What is Crabgrass?
Crabgrass is an opportunistic Annual Grass that begins to sprouts in the late spring anywhere that there is bare soil, water, and sunlight. Crabgrass continues to grow all summer and doesn’t really become ugly until late summer when it spreads seeds. After spreading seeds, Crabgrass is killed by the cold winter…but the seeds remain for next year. On a good quality lawn care program you are gradually building your lawns resistance to crabgrass. The longer you use our fertilizers, the better able your lawn will be to resist weeds.
Crabgrass is not actually bad for your lawn. It won’t crowd out your desired grasses…even though it looks like it does. The only problem with Crabgrass is that it looks bad in the late summer. If it doesn’t bother you, it isn’t doing any harm to your lawn.
Why do you have Crabgrass?
There are a few reasons lawns get Crabgrass…here are some helpful solutions:
Crabgrass is opportunistic, it will fill in any areas that are bare soil and receive sunlight. This often occurs around the edges of the driveway, sidewalk and tree lawn. Solution: Seed any damaged areas in the fall and again in the early spring to try to prevent bare areas and prevent Crabgrass from germinating.
Crabgrass loves compacted soil. Aerating in fall will help reduce the compaction in the soil. Seeding bare areas in spring and fall will also help.
University Studies show that mowing your grass tall (3.5 – 4 inches) will prevent more crabgrass than any chemical on the market. The tall grass shades the soil surface and helps prevent crabgrass from receiving the light it needs to grow. So start mowing high in April and continue that until October when you can start lowering your cutting height.
Too Much Water / Not Enough Water
Your soil is full of crabgrass seeds just waiting to germinate. Daily watering helps Crabgrass seeds sprout. For best results don’t water more than 2 times per week…applying enough water to fill up a tuna can in each session.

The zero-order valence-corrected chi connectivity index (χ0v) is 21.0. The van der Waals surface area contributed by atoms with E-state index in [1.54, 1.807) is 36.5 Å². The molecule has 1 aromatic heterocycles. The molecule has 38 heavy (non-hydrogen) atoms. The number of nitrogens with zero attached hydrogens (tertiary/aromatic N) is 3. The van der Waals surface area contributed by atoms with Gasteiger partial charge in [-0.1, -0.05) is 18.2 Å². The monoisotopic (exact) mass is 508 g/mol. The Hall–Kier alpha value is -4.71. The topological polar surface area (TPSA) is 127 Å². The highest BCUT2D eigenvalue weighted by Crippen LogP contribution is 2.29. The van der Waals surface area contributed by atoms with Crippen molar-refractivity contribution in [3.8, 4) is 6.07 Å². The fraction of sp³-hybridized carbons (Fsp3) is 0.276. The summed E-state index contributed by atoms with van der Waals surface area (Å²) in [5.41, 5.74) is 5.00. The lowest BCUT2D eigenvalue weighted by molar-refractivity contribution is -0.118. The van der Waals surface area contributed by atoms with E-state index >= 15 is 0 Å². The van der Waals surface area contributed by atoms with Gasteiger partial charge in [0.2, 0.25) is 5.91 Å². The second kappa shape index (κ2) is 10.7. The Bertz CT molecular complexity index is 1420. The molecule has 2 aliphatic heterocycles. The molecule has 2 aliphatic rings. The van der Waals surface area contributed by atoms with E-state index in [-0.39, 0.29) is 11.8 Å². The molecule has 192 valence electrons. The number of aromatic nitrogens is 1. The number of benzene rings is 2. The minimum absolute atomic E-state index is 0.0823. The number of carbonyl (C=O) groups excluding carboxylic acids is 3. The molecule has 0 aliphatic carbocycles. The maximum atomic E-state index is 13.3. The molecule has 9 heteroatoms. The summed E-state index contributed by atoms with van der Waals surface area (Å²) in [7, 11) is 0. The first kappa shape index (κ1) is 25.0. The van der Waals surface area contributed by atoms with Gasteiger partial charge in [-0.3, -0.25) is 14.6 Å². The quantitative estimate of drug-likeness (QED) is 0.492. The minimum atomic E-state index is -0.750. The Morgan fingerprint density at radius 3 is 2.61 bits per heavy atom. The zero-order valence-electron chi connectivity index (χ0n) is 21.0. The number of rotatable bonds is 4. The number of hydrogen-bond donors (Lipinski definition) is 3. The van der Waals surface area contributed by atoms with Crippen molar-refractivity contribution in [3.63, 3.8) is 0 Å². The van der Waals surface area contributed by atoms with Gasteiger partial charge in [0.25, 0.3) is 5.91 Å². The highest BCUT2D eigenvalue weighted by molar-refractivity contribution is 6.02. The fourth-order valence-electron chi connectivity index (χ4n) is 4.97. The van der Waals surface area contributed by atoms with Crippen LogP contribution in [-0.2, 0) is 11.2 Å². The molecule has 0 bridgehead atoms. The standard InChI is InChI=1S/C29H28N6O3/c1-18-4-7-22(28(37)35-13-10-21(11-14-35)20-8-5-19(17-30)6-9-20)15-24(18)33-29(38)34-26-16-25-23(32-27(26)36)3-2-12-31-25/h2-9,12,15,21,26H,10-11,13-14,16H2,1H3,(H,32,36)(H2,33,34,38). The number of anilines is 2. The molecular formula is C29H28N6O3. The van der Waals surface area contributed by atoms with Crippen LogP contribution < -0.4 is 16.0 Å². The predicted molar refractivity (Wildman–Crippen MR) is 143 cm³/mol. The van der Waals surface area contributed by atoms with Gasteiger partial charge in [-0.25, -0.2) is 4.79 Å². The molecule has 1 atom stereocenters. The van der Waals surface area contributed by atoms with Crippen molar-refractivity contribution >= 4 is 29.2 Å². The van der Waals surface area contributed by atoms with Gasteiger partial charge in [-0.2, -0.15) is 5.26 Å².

Crabgrass is all about the Weather
Some years are just perfect weather for Crabgrass. An especially rainy spring will help crabgrass germinate and hot summer will help it take off while other grasses go dormant. While you can’t fight Mother Nature, you can maintain a thick lawn…and mow it high!
Unfortunately there isn’t that much you can do about Crabgrass once you get it. The best solution is to thicken your lawn later in the summer by seeding to help prevent crabgrass from returning next year. Here are your options:
If it is manageable, pulling out crabgrass by hand or with a Speedy Weedy, (weed pulling tool) which is perfect for Crabgrass. If your lawn has a lot of Crabgrass, you may need to live with it this year, but work toward preventing it next year. Here’s how:
There are chemicals that sometimes work to kill Crabgrass. However, they’re not completely effective. If the crabgrass is already big and ugly, the chemicals will just turn it purple and uglier. Your best bet is to let Mother Nature take her course and kill it with cold weather.
A thick healthy lawn is the best defense against Crabgrass. Seeding in the late summer will add tougher modern grasses that can compete well with Crabgrass. Aeration and Seeding is great if the problem is throughout your lawn. If it’s just patches, rough up the dirt and seed in the fall and/or spring.
Don’t forget to mow high starting next spring to help keep all those seeds from being able to sprout!
Next spring and summer remember to do most of your watering in 2 sessions per week to reduce germination…not 20 minutes every day (which will help the Crabgrass germinate).
The most efficient way to control weeds and crabgrass is to have a thick lawn that crowds them out. You should consider having your lawn aerated and seeded this fall.